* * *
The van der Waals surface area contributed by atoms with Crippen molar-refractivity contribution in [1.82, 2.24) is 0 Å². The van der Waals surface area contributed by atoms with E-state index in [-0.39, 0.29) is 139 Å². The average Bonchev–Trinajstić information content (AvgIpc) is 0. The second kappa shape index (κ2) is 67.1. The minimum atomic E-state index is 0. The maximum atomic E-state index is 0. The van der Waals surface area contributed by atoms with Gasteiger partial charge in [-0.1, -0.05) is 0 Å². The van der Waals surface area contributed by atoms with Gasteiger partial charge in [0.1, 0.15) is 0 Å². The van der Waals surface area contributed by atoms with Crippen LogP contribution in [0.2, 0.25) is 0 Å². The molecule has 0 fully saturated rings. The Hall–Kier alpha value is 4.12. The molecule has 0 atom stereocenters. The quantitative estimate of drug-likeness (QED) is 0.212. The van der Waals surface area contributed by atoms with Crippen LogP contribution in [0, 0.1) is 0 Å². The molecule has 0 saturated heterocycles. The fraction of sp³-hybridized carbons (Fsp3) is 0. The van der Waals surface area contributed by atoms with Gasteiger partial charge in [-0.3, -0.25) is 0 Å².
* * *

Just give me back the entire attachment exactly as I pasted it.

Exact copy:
The van der Waals surface area contributed by atoms with Crippen molar-refractivity contribution in [1.82, 2.24) is 0 Å². The van der Waals surface area contributed by atoms with E-state index in [-0.39, 0.29) is 139 Å². The average Bonchev–Trinajstić information content (AvgIpc) is 0. The second kappa shape index (κ2) is 67.1. The minimum atomic E-state index is 0. The maximum atomic E-state index is 0. The van der Waals surface area contributed by atoms with Gasteiger partial charge in [-0.1, -0.05) is 0 Å². The van der Waals surface area contributed by atoms with Gasteiger partial charge in [0.1, 0.15) is 0 Å². The van der Waals surface area contributed by atoms with Crippen LogP contribution in [0.2, 0.25) is 0 Å². The molecule has 0 fully saturated rings. The Hall–Kier alpha value is 4.12. The molecule has 0 atom stereocenters. The quantitative estimate of drug-likeness (QED) is 0.212. The van der Waals surface area contributed by atoms with Crippen LogP contribution in [0, 0.1) is 0 Å². The molecule has 0 saturated heterocycles. The fraction of sp³-hybridized carbons (Fsp3) is 0. The van der Waals surface area contributed by atoms with Gasteiger partial charge in [-0.3, -0.25) is 0 Å².